Prior to Brown, the Plessy ruling was still the law of the land. “Separate but equal” was viewed, legally, as fair and constitutional and was used as a standard for judging whether a law or policy was legal under the 14th Amendment. Facing this reality, the NAACP’s best strategy was to prove that facilities and educational opportunities for Black students were unequal.
After Brown, however, the NAACP’s goals changed. Integration was seen as the best means to attain quality education for Black students—they could simply go to the schools that were already systemically better.
The Black communities in south Arlington were not completely unified around the rejection of the Drew Elementary expansion, however. For some in these communities, it seemed a good idea to improve and expand the neighborhood elementary school, even if it was segregated.
The NAACP responded with an education campaign. The expansion, the group argued, would make the school too large to be manageable, at almost 1,200 students. This was by far larger than any other elementary school in the county. They pointed to a recommendation from the National Educational Association that elementary schools should ideally be limited to around five hundred students. Even with 22 new rooms, they further argued, 1,200 students would result in an unmanageable number of students in each classroom.
Opponents of the expansion suggested an alternative: a new school to be built about a mile northeast of Drew on the site of Douglas Park. Because of its location, this new school would draw equally from nearby white and Black neighborhoods and would lessen the overcrowding of Drew and Kemper.
As the NAACP attempted outreach within the Black community, white allies of desegregation tried to spread the same message to white Arlingtonians. The Reverend Richard H. Redman, minister of the Unitarian Church of Arlington, delivered a sermon on the topic in October of 1961.
The movement against the Drew expansion found its most powerful white proponent in School Board member James Stockard. He went on record calling the expansion “discriminatory” and a “segregation move.” In one Board meeting, Stockard declared that if the plans for expansion went forward he would “have to exert [m]y full influence in this county toward defeat of the school bond issue.”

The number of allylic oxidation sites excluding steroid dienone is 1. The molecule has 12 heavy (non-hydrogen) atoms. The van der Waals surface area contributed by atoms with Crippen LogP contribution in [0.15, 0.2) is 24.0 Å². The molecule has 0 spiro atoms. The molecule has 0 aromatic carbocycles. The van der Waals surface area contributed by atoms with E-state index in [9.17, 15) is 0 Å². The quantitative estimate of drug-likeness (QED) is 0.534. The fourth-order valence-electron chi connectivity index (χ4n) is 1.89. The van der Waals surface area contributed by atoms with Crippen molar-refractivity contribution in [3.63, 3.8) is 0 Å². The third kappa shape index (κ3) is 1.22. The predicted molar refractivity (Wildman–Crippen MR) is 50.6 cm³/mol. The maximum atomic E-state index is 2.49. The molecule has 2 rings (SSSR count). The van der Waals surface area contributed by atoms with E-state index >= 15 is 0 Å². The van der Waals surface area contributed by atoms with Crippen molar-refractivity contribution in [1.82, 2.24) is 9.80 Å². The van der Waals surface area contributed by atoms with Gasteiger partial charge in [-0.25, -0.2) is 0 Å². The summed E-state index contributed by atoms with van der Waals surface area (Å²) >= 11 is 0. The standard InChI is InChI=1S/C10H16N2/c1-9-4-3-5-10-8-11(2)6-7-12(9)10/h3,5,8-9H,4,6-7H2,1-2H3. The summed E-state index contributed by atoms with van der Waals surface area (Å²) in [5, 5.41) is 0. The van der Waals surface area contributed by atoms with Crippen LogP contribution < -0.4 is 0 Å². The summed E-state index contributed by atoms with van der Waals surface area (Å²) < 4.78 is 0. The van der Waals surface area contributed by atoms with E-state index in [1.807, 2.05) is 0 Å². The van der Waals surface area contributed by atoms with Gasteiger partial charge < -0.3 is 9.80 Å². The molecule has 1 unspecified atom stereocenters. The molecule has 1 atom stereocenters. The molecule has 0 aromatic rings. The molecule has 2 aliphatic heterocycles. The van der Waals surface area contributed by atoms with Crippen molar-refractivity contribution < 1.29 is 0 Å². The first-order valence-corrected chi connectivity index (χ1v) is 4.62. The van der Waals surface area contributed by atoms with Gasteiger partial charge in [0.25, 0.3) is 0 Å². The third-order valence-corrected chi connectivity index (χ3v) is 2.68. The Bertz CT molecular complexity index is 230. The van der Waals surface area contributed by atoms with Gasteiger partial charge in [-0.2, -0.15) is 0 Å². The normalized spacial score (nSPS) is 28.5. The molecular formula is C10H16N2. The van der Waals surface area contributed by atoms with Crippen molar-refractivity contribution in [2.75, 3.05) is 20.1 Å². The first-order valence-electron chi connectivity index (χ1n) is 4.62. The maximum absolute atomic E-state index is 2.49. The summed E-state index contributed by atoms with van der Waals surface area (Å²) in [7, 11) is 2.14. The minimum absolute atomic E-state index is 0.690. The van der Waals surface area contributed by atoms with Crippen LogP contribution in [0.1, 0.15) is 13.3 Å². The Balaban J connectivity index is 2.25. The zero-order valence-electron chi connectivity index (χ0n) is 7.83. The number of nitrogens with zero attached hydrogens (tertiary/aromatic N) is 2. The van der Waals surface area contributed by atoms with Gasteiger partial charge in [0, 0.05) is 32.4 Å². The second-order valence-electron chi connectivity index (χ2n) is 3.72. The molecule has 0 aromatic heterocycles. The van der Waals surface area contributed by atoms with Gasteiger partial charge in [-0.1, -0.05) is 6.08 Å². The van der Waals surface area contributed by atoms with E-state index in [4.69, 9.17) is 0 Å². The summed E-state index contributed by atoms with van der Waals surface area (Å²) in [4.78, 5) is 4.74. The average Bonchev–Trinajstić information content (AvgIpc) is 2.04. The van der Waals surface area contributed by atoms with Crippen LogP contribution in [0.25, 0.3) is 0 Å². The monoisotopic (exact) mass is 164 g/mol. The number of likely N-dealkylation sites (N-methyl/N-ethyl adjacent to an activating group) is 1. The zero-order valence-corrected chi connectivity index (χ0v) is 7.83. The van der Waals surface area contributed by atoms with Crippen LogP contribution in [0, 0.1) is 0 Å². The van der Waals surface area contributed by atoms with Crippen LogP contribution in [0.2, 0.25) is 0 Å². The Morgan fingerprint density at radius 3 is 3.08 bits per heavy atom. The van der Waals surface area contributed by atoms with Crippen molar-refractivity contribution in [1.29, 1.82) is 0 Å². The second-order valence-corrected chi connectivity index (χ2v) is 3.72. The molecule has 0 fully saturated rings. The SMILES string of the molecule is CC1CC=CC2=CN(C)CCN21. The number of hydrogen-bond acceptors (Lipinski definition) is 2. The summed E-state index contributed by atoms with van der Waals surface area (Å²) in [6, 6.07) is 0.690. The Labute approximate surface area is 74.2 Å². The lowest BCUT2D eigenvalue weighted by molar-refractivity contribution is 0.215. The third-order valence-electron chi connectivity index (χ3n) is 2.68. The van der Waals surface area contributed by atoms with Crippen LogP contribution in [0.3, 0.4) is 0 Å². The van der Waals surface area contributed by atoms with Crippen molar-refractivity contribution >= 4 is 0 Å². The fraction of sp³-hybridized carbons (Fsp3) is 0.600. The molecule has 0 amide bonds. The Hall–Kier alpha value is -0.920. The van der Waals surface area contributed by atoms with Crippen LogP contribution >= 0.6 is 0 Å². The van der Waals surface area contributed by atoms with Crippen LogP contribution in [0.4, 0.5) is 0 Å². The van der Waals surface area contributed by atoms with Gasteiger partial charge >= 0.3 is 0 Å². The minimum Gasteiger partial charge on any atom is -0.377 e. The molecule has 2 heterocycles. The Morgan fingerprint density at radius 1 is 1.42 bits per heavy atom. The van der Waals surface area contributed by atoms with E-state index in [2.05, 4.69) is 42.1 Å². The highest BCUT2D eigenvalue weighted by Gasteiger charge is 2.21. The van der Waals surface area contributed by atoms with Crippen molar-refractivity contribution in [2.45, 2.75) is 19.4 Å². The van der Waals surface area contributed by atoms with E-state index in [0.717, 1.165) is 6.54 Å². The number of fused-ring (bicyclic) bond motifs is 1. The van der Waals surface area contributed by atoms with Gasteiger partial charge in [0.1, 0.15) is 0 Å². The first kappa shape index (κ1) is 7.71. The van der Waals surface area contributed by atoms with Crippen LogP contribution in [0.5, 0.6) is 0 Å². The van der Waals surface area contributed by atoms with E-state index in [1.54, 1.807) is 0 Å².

NAACP representative Robert Alexander called out in response, “At least there’s one Christian in the house!”
Ultimately, however, Stockard was outnumbered. The Board approved the measure, and when it went up for a vote before the county’s general population on November 7, 1961, the bond issue was approved. The county would move forward with plans for the Drew expansion.
Construction of the Drew expansion began in 1963.
1971: Desegregating Drew Elementary
By 1969, Arlington’s junior and senior high schools were all desegregated. Hoffman-Boston Junior-Senior High School had closed in 1964, and Black students were placed in formerly all-white schools. At the elementary school level, however, there were still two schools that were virtually entirely Black.
The recently expanded Drew Elementary School and Hoffman-Boston Elementary School were both located in Arlington’s largest Black community. There had only been a handful of white students who attended either school in the ten years after public schools in Arlington ostensibly desegregated, and those students were only placed in the schools after their parents had requested admission.
On December 11, 1969, a group of around thirty parents of Drew students met at the headquarters of the Arlington Community Action Program and decided to ask the School Board at its January meeting “why it [was] ignoring the law of the land.” Chief among the parents’ concerns was that students from Drew were having considerably more difficulty adjusting to desegregated junior high compared with other Black students in the county who had attended integrated elementary schools.
Lawyer Thomas R. Monroe and education expert Dr. Donald K. Sharpes were also in attendance and explained to the group that they had been pressing the issue of desegregating Drew with the School Board since May. They vowed to “exhaust all channels of communication” with the Board and, if that didn’t work, to sue. A community task force was set up to explore the issue with other Nauck residents.